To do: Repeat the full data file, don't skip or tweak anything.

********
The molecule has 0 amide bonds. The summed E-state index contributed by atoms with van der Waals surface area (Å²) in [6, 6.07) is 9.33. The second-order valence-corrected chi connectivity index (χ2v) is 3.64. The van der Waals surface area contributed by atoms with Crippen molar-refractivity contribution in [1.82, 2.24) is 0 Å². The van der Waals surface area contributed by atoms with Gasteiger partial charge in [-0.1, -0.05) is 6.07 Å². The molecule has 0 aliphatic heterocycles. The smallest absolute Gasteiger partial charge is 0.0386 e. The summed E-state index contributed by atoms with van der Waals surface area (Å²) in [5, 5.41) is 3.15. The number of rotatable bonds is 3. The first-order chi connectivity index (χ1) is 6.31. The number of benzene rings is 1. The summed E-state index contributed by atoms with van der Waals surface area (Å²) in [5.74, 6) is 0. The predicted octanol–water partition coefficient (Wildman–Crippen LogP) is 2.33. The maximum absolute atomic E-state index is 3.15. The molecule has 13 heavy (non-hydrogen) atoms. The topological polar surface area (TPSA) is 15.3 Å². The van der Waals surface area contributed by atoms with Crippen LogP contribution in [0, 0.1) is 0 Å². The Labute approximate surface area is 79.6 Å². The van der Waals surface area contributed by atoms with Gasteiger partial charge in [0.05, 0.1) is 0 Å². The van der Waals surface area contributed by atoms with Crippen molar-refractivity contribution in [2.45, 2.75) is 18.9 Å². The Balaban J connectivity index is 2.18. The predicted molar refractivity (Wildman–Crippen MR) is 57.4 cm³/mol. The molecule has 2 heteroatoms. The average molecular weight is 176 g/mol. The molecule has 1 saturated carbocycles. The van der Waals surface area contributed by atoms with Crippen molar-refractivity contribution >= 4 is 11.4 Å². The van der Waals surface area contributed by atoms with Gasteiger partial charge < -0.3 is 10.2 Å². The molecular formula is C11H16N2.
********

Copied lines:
The molecule has 0 amide bonds. The summed E-state index contributed by atoms with van der Waals surface area (Å²) in [6, 6.07) is 9.33. The second-order valence-corrected chi connectivity index (χ2v) is 3.64. The van der Waals surface area contributed by atoms with Crippen molar-refractivity contribution in [1.82, 2.24) is 0 Å². The van der Waals surface area contributed by atoms with Gasteiger partial charge in [-0.1, -0.05) is 6.07 Å². The molecule has 0 aliphatic heterocycles. The smallest absolute Gasteiger partial charge is 0.0386 e. The summed E-state index contributed by atoms with van der Waals surface area (Å²) in [5, 5.41) is 3.15. The number of rotatable bonds is 3. The first-order chi connectivity index (χ1) is 6.31. The number of benzene rings is 1. The summed E-state index contributed by atoms with van der Waals surface area (Å²) in [5.74, 6) is 0. The predicted octanol–water partition coefficient (Wildman–Crippen LogP) is 2.33. The maximum absolute atomic E-state index is 3.15. The molecule has 13 heavy (non-hydrogen) atoms. The topological polar surface area (TPSA) is 15.3 Å². The van der Waals surface area contributed by atoms with Crippen LogP contribution in [0, 0.1) is 0 Å². The Labute approximate surface area is 79.6 Å². The van der Waals surface area contributed by atoms with Gasteiger partial charge in [0.05, 0.1) is 0 Å². The van der Waals surface area contributed by atoms with Crippen molar-refractivity contribution in [2.45, 2.75) is 18.9 Å². The Balaban J connectivity index is 2.18. The predicted molar refractivity (Wildman–Crippen MR) is 57.4 cm³/mol. The molecule has 2 heteroatoms. The average molecular weight is 176 g/mol. The molecule has 1 saturated carbocycles. The van der Waals surface area contributed by atoms with Crippen molar-refractivity contribution >= 4 is 11.4 Å². The van der Waals surface area contributed by atoms with Gasteiger partial charge < -0.3 is 10.2 Å². The molecular formula is C11H16N2.